Halko’s son Fentale was born in a situation that any mother would fear. Ongoing droughts had ravaged the family’s village in Ethiopia and Halko had no idea how she would provide for her son.
“As soon as Fentale was born, there was a serious problem,” Halko said “I gave birth to him during the drought, and he fell sick. He was coughing; he was weak.
“I took him to the health centre and they said malnutrition was affecting Fentale. The staff advised me to breastfeed him more, but I wasn’t able to.”
Halko and Fentale stayed at the ChildFund-supported health clinic for a week and Fentale received ongoing supplementary food to help him grow.
“Just months ago, we were worried about his life,” Halko said “We believed Fentale would die. Now, he is safe. We are so relieved. He looks strong and is healthy. We hope he will continue to grow.”
Healthcare clinics in developing countries often do not have reliable water or electricity. The lack of reliable electricity in rural Cambodia became a major problem when Marady arrived at her local health clinic to give birth to her first child.
It was after dark and the lights in the clinic had gone out, sending Marady’s relatives and healthcare workers into a panic while they looked for batteries for a torch.
“I was so scared of the darkness,” Marady said “I was frightened my baby would be difficult to deliver. And I was terrified my baby would be in danger.”
Marady and her daughter survived the labour. Many women who give birth in these dangerous circumstances are not as fortunate.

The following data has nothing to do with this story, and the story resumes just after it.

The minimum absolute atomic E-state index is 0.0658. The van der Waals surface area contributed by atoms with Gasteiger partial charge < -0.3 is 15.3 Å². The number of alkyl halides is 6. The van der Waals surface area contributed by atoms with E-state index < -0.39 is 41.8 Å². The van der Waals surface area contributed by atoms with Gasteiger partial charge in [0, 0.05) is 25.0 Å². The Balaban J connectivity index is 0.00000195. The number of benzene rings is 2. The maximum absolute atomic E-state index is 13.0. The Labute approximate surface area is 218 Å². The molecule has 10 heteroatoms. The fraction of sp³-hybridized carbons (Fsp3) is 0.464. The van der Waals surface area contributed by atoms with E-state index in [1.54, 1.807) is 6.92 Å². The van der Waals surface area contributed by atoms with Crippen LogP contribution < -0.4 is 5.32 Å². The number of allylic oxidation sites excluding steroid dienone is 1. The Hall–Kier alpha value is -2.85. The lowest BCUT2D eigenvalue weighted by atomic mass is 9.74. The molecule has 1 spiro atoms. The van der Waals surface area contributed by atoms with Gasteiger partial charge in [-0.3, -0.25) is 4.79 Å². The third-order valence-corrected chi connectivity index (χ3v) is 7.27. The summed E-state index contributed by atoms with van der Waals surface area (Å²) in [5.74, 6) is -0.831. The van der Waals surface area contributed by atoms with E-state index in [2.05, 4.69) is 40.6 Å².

In Cambodia, ChildFund has been helping prevent situations like this by providing solar panels at rural clinics so healthcare workers can see even when the electricity goes out.
For women in rural villages, distance can often be the greatest barrier to healthcare. Normally, it would take Sinh two hours to walk from her home in rural Vietnam to the closest health clinic. When she went into labour with her third child, walking was not an option.
Rain had washed away the road, meaning Sinh had to give birth at home. Her mother-in-law had some experience in delivering babies, and boiled a large pot of water to sanitise towels and a bamboo knife, which would be used to cut the umbilical cord. Sinh’s new daughter, My, arrived just before sunset.
To help mothers such as Sinh, ChildFund has recently implemented a project that trains midwives and nurses in villages to provide support to pregnant women who are not able to get to a clinic or hospital in time.
For Rosa in remote Timor-Leste, motherhood has been a distressing journey since day one.
She went into labour on a Saturday, which meant the health clinic next door to her home was closed.
An ambulance was called to take her to the next closest clinic – a three-hour walk away – but it never arrived, so through her pain and contractions she made the agonising trip by foot.
She didn’t want to give birth at home alone, and she was determined to give her daughter the best chance at life.
Now, she faces a daily struggle: keeping her newborn daughter Amilzia alive. Despite the little milk Rosa’s producing and Amilzia’s reluctance to breastfeed, Rosa says she’ll continue breastfeeding for as long as she can.
ChildFund is training Community Health Volunteers in Timor-Leste to help mothers like Rosa, so that any early warning signs of illness and disease can be detected among newborns and young children, and referred to hospital where necessary.
Parents are also being given essential skills in nutrition, sanitation and hygiene, and other areas of child development.
These simple but effective interventions save lives.